The Calling of God

Lesson 7, Part 3


God's Covenant with Ancient Israel

God made promises in the form of covenants with ancient Israel.

God made other promises recorded in the Bible.

Often He gave them in the form of covenants. A covenant is an agreement, compact or contract between two or more parties. In the Bible, however, the term implies more of a formal treaty like commitment to a relationship. In the covenants God initiates, no negotiation of terms is allowed. God defines all of the conditions. The people could only accept or decline God’s offer. They had no say in determining the framework of the covenant.

It should be obvious why God’s covenants could not be negotiated agreements between equal parties. God is the Creator, and we are His creation. Our well-being is dependent on His love and favor. The New Oxford Dictionary of English defines the theological use of covenant as “an agreement which brings about a relationship of commitment between God and his people.”

One of the most important covenants God made was with the Israelites, Abraham’s descendants through his son Isaac and grandson Jacob (renamed Israel). The apostle Paul says of them: “They are Israelites; theirs the adoption, the glory, the covenants, the giving of the law, the worship, and the promises; theirs the patriarchs, and from them, according to the flesh, is the Messiah” (Romans 9:4-5, New American Bible).

Writing to gentiles in Ephesus, how did Paul describe the covenants between God and Israel?

“. . . At that time you were without Christ, being aliens from the commonwealth of Israel and strangers from the covenants of promise, having no hope and without God in the world” (Ephesians 2:12).

Note that Paul calls them “the covenants of promise.” Through them God offered great promises and blessings to the Israelites. If they obeyed, God promised to make of them a great nation and to protect, prosper and provide for them (Leviticus 26:3-13; Deuteronomy 28:1-14).

What were the terms of God’s covenant with ancient Israel?

“Now therefore, if you will indeed obey My voice and keep My covenant, then you shall be a special treasure to Me above all people . . .” (Exodus 19:5).

“Then all the people answered together and said, ‘All that the Lord has spoken we will do’ ” (Exodus 19:8).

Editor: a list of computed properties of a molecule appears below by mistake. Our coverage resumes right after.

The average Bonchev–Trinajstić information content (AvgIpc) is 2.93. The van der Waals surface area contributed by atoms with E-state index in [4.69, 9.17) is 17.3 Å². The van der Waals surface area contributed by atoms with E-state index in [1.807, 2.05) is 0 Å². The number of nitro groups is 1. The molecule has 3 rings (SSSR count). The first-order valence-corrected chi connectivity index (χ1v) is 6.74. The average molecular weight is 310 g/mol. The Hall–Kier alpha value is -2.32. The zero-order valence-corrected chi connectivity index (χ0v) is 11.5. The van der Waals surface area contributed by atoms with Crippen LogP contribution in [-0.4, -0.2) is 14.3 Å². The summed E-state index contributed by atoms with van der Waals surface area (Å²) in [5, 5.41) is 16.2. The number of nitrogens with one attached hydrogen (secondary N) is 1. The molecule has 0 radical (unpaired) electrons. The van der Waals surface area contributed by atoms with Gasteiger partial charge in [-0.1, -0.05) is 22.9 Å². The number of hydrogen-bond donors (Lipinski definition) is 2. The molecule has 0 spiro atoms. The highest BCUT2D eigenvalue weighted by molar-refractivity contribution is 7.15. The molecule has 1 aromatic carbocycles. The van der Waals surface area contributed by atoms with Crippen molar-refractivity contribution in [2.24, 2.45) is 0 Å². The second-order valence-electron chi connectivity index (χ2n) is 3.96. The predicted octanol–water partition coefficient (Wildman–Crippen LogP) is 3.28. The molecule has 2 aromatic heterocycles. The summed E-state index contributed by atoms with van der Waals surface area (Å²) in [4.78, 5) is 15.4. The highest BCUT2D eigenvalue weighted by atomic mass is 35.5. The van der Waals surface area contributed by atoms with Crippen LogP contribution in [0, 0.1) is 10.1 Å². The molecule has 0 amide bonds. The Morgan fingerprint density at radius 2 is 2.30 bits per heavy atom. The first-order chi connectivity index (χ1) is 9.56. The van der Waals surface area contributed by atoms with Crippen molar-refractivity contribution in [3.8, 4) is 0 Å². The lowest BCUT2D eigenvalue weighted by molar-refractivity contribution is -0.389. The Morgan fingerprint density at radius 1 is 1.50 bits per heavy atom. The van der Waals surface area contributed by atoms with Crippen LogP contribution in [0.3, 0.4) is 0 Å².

The Israelites agreed to God’s terms, and He confirmed His commitment to them. “. . . This is what I commanded them, saying, ‘Obey My voice, and I will be your God, and you shall be My people. And walk in all the ways that I have commanded you, that it may be well with you’ ” (Jeremiah 7:23).

What did God say would happen if the Israelites failed to live up to their obligations under the covenant?

“But if you will not listen to me and carry out all these commands, and if you reject my decrees and abhor my laws and fail to carry out all my commands and so violate my covenant . . . I will bring upon you sudden terror, wasting diseases and fever that will destroy your sight and drain away your life. You will plant seed in vain, because your enemies will eat it. I will set my face against you so that you will be defeated by your enemies; those who hate you will rule over you, and you will flee even when no one is pursuing you. If after all this you will not listen to me, I will punish you for your sins seven times over” (Leviticus 26:14-18, New International Version).

Most covenants include and define the duties and responsibilities each party is expected to perform. As with the covenant God made with Abraham, the covenant God made with Israel contained conditions, duties and obligations. The people’s acceptance of those conditions cemented their relationship with God. But their later disobedience cut them off from the blessings God had promised.

Did God promise to make a new covenant between Himself and Israel?

“ ‘Behold, the days are coming,’ says the Lord, ‘when I will make a new covenant with the house of Israel and with the house of Judah-not according to the covenant that I made with their fathers in the day that I took them by the hand to bring them out of the land of Egypt, My covenant which they broke, though I was a husband to them,’ says the Lord” (Jeremiah 31:31-32).

What was the flaw in the first covenant between God and Israel?

“For if that first covenant had been faultless, then no place would have been sought for a second. Because finding fault with them, He says: ‘Behold, the days are coming, says the Lord, when I will make a new covenant with the house of Israel and with the house of Judah’ ” (Hebrews 8:7-8).